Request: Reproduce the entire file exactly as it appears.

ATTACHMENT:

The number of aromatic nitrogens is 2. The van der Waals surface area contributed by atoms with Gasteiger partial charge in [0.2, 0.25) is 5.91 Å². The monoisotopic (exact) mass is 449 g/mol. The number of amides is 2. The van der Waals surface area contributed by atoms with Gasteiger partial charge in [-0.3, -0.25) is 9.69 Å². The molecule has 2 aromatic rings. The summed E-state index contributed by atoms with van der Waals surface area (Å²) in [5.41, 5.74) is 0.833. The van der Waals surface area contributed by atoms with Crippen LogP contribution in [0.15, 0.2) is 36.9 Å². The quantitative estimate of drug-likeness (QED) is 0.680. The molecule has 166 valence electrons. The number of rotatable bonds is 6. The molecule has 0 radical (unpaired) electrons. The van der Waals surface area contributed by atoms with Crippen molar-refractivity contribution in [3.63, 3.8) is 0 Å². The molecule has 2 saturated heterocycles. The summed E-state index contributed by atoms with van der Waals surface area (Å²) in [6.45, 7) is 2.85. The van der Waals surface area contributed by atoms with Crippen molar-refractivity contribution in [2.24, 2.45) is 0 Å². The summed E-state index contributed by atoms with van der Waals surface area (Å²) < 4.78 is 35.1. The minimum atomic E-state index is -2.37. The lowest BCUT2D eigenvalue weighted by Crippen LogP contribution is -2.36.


The number of aromatic nitrogens is 2. The van der Waals surface area contributed by atoms with Gasteiger partial charge in [0.2, 0.25) is 5.91 Å². The monoisotopic (exact) mass is 449 g/mol. The number of amides is 2. The van der Waals surface area contributed by atoms with Gasteiger partial charge in [-0.3, -0.25) is 9.69 Å². The molecule has 2 aromatic rings. The summed E-state index contributed by atoms with van der Waals surface area (Å²) in [5.41, 5.74) is 0.833. The van der Waals surface area contributed by atoms with Crippen LogP contribution in [0.15, 0.2) is 36.9 Å². The quantitative estimate of drug-likeness (QED) is 0.680. The molecule has 166 valence electrons. The number of rotatable bonds is 6. The molecule has 0 radical (unpaired) electrons. The van der Waals surface area contributed by atoms with Crippen molar-refractivity contribution in [3.63, 3.8) is 0 Å². The molecule has 2 saturated heterocycles. The summed E-state index contributed by atoms with van der Waals surface area (Å²) in [6.45, 7) is 2.85. The van der Waals surface area contributed by atoms with Crippen molar-refractivity contribution in [2.24, 2.45) is 0 Å². The summed E-state index contributed by atoms with van der Waals surface area (Å²) < 4.78 is 35.1. The minimum atomic E-state index is -2.37. The lowest BCUT2D eigenvalue weighted by Crippen LogP contribution is -2.36.